Job Stability, Earnings, and Marital Stability: How Are They Related?
Avner Ahituv, Urban Institute
Robert Lerman, American University and Urban Institute
This study examines the interactions between job stability, earnings, and marital instability. We analyze the sequence of jobs, marriages, divorces, and remarriages among young men and ask: 1) Do job stability, high wages, and the career advancement of young men promote marriage and marital stability? 2) What are the consequences of marriage and marital stability for achieving high levels of job stability and occupational success? We use a Dynamic Selection Control model to estimate how young men make sequential choices about work and family. The maximum likelihood (ML) approach takes account of self-selection, simultaneity and heterogeneity. The data come from the 1979-1994 National Longitudinal Survey of Youth (NLSY79). The initial results show causal impacts in both directions: job stability promotes higher earnings and marital stability, while marital stability increases job stability and earnings. Simulation results showing impacts of economic shocks on pathways will appear in the revised paper.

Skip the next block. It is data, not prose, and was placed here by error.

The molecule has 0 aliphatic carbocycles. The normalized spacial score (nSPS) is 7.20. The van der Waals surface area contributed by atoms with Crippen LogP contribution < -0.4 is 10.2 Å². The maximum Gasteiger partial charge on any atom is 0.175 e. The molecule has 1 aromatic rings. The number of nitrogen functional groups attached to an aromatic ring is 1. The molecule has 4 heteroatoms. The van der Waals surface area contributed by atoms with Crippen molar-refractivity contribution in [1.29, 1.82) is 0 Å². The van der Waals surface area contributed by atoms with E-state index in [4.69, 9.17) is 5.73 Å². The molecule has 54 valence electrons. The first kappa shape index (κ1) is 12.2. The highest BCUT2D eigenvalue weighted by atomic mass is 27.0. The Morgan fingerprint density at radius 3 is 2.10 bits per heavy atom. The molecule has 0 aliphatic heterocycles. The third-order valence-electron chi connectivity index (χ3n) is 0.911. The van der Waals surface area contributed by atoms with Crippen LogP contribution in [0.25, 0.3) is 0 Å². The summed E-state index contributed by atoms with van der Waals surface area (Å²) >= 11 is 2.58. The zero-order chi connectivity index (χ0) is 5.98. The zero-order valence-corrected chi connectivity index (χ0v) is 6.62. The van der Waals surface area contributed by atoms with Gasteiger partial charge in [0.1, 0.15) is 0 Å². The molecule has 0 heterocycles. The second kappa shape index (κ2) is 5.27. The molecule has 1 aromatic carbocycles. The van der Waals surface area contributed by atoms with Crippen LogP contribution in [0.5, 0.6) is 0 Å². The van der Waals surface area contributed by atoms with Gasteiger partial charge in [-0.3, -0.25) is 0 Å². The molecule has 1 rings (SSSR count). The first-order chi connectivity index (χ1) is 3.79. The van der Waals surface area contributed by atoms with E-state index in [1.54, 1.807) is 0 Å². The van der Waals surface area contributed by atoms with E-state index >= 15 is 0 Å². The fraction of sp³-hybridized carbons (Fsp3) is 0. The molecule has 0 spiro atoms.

Presented in Session 66: Union Dissolution